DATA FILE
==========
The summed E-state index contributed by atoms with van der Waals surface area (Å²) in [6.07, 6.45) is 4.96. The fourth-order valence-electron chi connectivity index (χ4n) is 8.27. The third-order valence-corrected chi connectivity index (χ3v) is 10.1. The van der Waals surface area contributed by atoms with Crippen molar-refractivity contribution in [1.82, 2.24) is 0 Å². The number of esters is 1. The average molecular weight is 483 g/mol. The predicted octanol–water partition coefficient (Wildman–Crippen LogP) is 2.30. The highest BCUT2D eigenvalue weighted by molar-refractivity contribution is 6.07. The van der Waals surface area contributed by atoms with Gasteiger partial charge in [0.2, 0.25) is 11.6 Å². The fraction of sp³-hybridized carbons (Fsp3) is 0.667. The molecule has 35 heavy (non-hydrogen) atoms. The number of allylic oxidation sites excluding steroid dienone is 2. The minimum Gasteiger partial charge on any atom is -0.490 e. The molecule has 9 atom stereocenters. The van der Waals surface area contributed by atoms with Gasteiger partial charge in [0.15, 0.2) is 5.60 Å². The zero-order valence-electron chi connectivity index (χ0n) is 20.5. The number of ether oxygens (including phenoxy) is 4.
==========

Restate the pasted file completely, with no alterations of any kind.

The summed E-state index contributed by atoms with van der Waals surface area (Å²) in [6.07, 6.45) is 4.96. The fourth-order valence-electron chi connectivity index (χ4n) is 8.27. The third-order valence-corrected chi connectivity index (χ3v) is 10.1. The van der Waals surface area contributed by atoms with Crippen molar-refractivity contribution in [1.82, 2.24) is 0 Å². The number of esters is 1. The average molecular weight is 483 g/mol. The predicted octanol–water partition coefficient (Wildman–Crippen LogP) is 2.30. The highest BCUT2D eigenvalue weighted by molar-refractivity contribution is 6.07. The van der Waals surface area contributed by atoms with Gasteiger partial charge in [0.2, 0.25) is 11.6 Å². The fraction of sp³-hybridized carbons (Fsp3) is 0.667. The molecule has 35 heavy (non-hydrogen) atoms. The number of allylic oxidation sites excluding steroid dienone is 2. The minimum Gasteiger partial charge on any atom is -0.490 e. The molecule has 9 atom stereocenters. The van der Waals surface area contributed by atoms with Gasteiger partial charge in [0.15, 0.2) is 5.60 Å². The zero-order valence-electron chi connectivity index (χ0n) is 20.5. The number of ether oxygens (including phenoxy) is 4.